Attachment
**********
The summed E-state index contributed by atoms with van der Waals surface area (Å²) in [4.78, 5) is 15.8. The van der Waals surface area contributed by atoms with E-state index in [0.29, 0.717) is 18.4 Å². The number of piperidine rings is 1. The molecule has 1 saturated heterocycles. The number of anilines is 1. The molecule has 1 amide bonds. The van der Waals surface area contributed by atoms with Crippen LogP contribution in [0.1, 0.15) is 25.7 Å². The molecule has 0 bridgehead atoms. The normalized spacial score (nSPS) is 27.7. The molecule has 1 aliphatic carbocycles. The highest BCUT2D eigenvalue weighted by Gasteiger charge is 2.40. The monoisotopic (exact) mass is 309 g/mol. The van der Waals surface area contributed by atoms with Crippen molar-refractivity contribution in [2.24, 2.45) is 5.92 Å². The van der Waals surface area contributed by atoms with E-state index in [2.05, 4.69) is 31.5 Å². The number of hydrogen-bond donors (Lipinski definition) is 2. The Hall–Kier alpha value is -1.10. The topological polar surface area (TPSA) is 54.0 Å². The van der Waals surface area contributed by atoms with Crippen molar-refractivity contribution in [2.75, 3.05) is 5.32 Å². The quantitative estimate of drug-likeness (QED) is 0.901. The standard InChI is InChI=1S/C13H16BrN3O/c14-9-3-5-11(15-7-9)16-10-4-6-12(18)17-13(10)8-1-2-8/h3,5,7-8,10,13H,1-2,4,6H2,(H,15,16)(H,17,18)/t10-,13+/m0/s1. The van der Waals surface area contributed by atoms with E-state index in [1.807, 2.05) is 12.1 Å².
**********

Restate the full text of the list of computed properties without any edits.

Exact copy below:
The summed E-state index contributed by atoms with van der Waals surface area (Å²) in [4.78, 5) is 15.8. The van der Waals surface area contributed by atoms with E-state index in [0.29, 0.717) is 18.4 Å². The number of piperidine rings is 1. The molecule has 1 saturated heterocycles. The number of anilines is 1. The molecule has 1 amide bonds. The van der Waals surface area contributed by atoms with Crippen LogP contribution in [0.1, 0.15) is 25.7 Å². The molecule has 0 bridgehead atoms. The normalized spacial score (nSPS) is 27.7. The molecule has 1 aliphatic carbocycles. The highest BCUT2D eigenvalue weighted by Gasteiger charge is 2.40. The monoisotopic (exact) mass is 309 g/mol. The van der Waals surface area contributed by atoms with Crippen molar-refractivity contribution in [2.24, 2.45) is 5.92 Å². The van der Waals surface area contributed by atoms with E-state index in [2.05, 4.69) is 31.5 Å². The number of hydrogen-bond donors (Lipinski definition) is 2. The Hall–Kier alpha value is -1.10. The topological polar surface area (TPSA) is 54.0 Å². The van der Waals surface area contributed by atoms with Crippen molar-refractivity contribution in [2.75, 3.05) is 5.32 Å². The quantitative estimate of drug-likeness (QED) is 0.901. The standard InChI is InChI=1S/C13H16BrN3O/c14-9-3-5-11(15-7-9)16-10-4-6-12(18)17-13(10)8-1-2-8/h3,5,7-8,10,13H,1-2,4,6H2,(H,15,16)(H,17,18)/t10-,13+/m0/s1. The van der Waals surface area contributed by atoms with E-state index in [1.807, 2.05) is 12.1 Å².